Why is に used in a sentence like this?


I thought it was:


I know に is used as an indirect object marker. Could someone tell me the difference between direct and indirect object?

I already understand this usage of the particle:

It is used to show destination of an action


To show an action in a place with semi-permanent or permanent consequences


To show existence in a place


To show a specific time when something happens


To show the agent in passive or verbs of receiving


  • 2
    Could you edit the question to focus on the example at the end? Right now you're asking for a list of all the dozens of ways to use に, but for that you'd be better served by looking at a dictionary entry. A question about this particular example should be fine, though :-)
    – user1478
    Nov 25, 2015 at 18:02
  • I changed the question, is it ok?
    – Splikie
    Nov 25, 2015 at 18:13
  • I think it's a lot better now, after your edit and mirka's edit :-)
    – user1478
    Nov 25, 2015 at 21:47

1 Answer 1


You are understanding correctly. This is actually a quirk of the verb 溢れる. It can be used with either a subject (〜が) or with an object (〜に/〜で).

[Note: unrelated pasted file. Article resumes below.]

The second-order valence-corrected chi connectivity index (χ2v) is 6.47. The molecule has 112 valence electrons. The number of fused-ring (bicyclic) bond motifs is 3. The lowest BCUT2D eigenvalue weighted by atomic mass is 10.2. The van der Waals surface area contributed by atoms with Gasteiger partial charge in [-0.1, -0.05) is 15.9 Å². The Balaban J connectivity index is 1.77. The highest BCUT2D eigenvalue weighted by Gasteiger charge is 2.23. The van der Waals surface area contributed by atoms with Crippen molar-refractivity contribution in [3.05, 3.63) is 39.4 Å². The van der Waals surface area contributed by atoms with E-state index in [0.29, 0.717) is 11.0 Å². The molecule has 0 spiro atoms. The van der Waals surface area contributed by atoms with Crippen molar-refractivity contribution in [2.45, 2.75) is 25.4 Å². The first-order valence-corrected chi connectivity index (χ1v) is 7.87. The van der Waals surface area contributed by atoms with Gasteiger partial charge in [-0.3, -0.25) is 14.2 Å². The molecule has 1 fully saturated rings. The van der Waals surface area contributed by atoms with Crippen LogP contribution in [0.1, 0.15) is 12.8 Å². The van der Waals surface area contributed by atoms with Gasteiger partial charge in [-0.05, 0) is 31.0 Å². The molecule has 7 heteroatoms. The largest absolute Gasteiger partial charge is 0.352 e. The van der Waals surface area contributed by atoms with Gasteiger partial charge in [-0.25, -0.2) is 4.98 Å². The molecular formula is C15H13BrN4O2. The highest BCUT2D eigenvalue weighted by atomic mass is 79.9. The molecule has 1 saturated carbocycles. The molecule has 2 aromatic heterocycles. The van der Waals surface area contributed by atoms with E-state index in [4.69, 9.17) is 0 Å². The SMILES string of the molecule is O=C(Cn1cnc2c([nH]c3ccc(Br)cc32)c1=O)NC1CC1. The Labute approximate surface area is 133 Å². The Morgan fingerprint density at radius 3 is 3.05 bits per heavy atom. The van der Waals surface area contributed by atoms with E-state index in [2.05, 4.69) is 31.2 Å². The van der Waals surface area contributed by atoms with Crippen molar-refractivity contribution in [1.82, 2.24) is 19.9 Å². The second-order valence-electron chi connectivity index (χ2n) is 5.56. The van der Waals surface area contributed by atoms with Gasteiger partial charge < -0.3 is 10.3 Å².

元気 as subject

元気 is overflowing in the 若者

元気 as object

若者 is overflowing with 元気

Just remember that when you are talking about something that is overflowing literally and not figuratively, you should put it as a subject:

  • コップから水溢れている Water is overflowing from the cup
  • コップが水溢れている ← unnatural

There are other verbs like this that can be used both ways, for example:

  • 満ちる → 月満ちる / (心が)喜び満ちる
  • 欠ける → 歯欠ける / (彼は)常識欠ける
  • When does が mark the direct object? I know it does with potential of verb like 好き 嬉しい... Are there other cases. Also Can you explain how is に used as an indirect complement? For example here:マフィアは隠れ蓑に合法的な事業を展開している。I would have used として since 隠れ蓑に is not the recipient of an action.
    – Splikie
    Nov 25, 2015 at 20:09
  • @Splikie Those are good questions, but unfortunately I think they require explanations that are too long for a comment. The 隠れ蓑 example is pretty interesting. You might want to post them as separate questions :)
    – mirka
    Nov 25, 2015 at 20:14
  • @Splikie Sorry, I made a huge mistake about the usage. I meant subject, not direct object.
    – mirka
    Nov 25, 2015 at 21:41
  • With some verb it does mark the Direct object though. 僕に新聞が読める 僕は貴方が好き 僕にはその本の内容が分かる
    – Splikie
    Nov 25, 2015 at 21:47
  • 1
    There is such a thing as が-marked objects (called "nominative objects" in the literature). I write briefly about them here: japanese.stackexchange.com/questions/26005/… Nov 26, 2015 at 3:16

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